Feast of Tabernacles awaits fulfilment

The Feast of Tabernacles is the last of the three Jewish pilgrimage festivals which, according to Christian belief, have not yet seen their fulfilment. The Bible describes how the Gentiles in the coming Messianic age will make their way to Jerusalem to celebrate the Feast of Tabernacles.

Etrog is a citrus fruit that resembles a lemon and is used at Sukkot, the Jewish Feast of Tabernacles. Photo: Amir Appel

Sukkot or the Feast of Tabernacles is a Jewish holiday that falls annually on the 15th of Tishri in the Jewish calendar, which this year corresponds to the 9th of October. The holiday lasts seven days and ends with two more holidays, Shemini Atzeret and Simchat Torah. Sukkot is the Hebrew plural of sukka, which means hut.
Sukkot is one of the three pilgrimage festivals when, in biblical times, the Jewish people used to gather in the temple in Jerusalem. While both the Jewish Passover (Pesach) or Easter, and the Jewish Pentecost (Shavuot) have their New Testament fulfillment, Sukkot has no corresponding Christian holiday and thus still awaits its fulfillment.

Gentiles to Jerusalem

Zechariah 14 describes how Gentiles peoples around the world in the coming Messianic age will make their way to Jerusalem to celebrate the Feast of Tabernacles and how those countries that do not go will be affected by drought:
“It shall come to pass that everyone who is left of all the Gentiles which came against Jerusalem shall go up from year to year to worship the King, the LORD of hosts, and to keep the Feast of Tabernacles. And it shall be that whichever of the families of the earth do not come up to Jerusalem to worship the King, the LORD of hosts, on them there will be no rain.” Zechariah 14:16-19. (NKJV)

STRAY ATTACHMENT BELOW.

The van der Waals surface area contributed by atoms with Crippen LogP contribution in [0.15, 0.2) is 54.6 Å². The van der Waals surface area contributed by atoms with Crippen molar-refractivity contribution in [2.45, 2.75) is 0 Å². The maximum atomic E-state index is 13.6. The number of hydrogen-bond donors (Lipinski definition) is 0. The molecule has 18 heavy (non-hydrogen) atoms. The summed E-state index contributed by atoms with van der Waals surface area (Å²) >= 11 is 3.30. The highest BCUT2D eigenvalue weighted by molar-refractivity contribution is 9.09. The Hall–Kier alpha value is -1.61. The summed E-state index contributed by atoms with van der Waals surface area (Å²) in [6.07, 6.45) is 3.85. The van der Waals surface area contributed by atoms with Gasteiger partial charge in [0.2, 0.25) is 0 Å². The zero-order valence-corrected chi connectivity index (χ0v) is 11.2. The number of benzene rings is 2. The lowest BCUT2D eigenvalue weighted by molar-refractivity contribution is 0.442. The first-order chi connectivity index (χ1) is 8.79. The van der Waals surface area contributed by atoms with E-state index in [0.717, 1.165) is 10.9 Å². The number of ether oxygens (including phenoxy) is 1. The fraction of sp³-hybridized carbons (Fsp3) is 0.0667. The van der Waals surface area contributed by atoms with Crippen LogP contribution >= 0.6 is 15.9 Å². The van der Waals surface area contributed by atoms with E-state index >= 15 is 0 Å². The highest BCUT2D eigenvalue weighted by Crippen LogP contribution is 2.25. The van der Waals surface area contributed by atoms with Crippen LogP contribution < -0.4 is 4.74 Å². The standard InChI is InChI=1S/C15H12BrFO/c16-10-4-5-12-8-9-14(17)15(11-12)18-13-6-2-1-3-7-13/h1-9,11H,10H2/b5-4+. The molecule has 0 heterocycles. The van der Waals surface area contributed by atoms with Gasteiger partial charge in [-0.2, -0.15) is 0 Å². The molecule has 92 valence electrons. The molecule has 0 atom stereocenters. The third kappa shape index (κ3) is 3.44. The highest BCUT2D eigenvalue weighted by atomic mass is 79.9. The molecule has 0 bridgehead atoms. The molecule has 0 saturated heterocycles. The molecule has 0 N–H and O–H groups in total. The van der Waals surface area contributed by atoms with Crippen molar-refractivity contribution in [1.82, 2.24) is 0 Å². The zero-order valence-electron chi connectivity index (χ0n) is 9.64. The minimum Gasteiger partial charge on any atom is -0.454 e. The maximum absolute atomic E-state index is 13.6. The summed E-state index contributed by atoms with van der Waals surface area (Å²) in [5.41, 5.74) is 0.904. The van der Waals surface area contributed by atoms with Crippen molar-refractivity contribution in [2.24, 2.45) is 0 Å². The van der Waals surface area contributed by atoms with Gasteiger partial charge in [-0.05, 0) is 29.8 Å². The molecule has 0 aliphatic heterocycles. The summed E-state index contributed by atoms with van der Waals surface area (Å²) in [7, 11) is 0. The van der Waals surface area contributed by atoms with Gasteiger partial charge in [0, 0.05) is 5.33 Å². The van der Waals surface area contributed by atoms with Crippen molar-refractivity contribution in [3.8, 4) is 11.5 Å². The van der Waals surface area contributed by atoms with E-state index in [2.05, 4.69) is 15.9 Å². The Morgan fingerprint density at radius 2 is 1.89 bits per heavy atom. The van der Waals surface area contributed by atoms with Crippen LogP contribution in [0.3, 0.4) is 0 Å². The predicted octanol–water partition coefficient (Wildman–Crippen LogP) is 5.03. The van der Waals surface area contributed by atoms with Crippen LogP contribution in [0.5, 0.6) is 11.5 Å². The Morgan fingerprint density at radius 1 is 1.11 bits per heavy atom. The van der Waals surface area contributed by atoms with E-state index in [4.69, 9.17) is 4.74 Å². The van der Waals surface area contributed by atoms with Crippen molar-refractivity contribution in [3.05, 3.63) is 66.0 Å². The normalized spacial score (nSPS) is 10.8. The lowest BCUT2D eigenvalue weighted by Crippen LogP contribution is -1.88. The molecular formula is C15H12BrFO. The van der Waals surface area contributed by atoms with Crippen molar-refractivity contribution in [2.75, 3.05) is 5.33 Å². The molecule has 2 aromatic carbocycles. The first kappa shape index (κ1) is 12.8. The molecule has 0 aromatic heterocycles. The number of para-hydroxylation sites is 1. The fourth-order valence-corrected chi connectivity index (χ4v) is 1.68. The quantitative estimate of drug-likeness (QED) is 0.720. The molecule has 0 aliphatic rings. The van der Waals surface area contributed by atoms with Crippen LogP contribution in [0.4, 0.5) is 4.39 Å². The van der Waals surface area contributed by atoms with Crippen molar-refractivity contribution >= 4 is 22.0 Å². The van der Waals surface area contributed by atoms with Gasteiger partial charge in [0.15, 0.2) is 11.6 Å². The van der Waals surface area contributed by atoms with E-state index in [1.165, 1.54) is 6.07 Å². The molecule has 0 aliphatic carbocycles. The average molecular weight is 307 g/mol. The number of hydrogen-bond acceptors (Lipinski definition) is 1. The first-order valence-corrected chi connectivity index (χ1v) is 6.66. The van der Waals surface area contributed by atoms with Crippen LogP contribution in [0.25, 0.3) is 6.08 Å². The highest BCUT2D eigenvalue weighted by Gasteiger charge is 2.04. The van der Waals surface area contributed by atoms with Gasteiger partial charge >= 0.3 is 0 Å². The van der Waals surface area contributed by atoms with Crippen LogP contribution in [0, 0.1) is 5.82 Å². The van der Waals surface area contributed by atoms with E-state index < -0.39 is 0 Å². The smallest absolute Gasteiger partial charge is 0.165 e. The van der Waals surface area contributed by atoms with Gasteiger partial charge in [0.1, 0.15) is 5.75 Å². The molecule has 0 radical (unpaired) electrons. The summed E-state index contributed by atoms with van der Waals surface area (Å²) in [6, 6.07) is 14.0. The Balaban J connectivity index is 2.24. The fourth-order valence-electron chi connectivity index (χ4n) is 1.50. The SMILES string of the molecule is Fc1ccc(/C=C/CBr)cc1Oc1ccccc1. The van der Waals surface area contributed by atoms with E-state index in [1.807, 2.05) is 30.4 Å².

In Jerusalem, the Feast of Tabernacles has been celebrated by the International Christian Embassy since 1980 and attracts around 5,000 Christians from all over the world every year.

Lemons part of the celebration

The Feast of Tabernacles is a harvest festival and is described e.g. in Leviticus 23:39-43:
“Also on the fifteenth day of the seventh month, when you have gathered in the fruit of the land, you shall keep the feast of the LORD for seven days; On the first day there shall be a sabbath-rest, and on the eighth day, also a sabbath-rest. And you shall take for yourselves on the first day the fruit of beautiful trees, branches of palm trees, the boughs of leafy trees and willow of the brook and you shall rejoice before the Lord your God for seven days.
You shall keep it as a feast to the LORD for seven days in the year. It shall be a statute forever in your generations. You shall celebrate it in the seventh month. You shall dwell in booths for seven days. All who are native Israelites shall dwell in booths, that your generations may know that I made the children of Israel dwell in booths of leaves when I brought them out of the land of Egypt. I am the LORD your God.” (NKJV)
The four kinds of trees named in verse 40 have been identified as the date palm, willow, lemon and the myrtle for 2000 years. Some scholars claim that it was at the beginning of our era that the lemon was established as part of the Sukkot celebration.
The lemon fruit probably existed in Persia and was depicted in Israel at the time of the Second Temple and images of lemons are found in many archaeological sites and on many Bar Kokhba coins.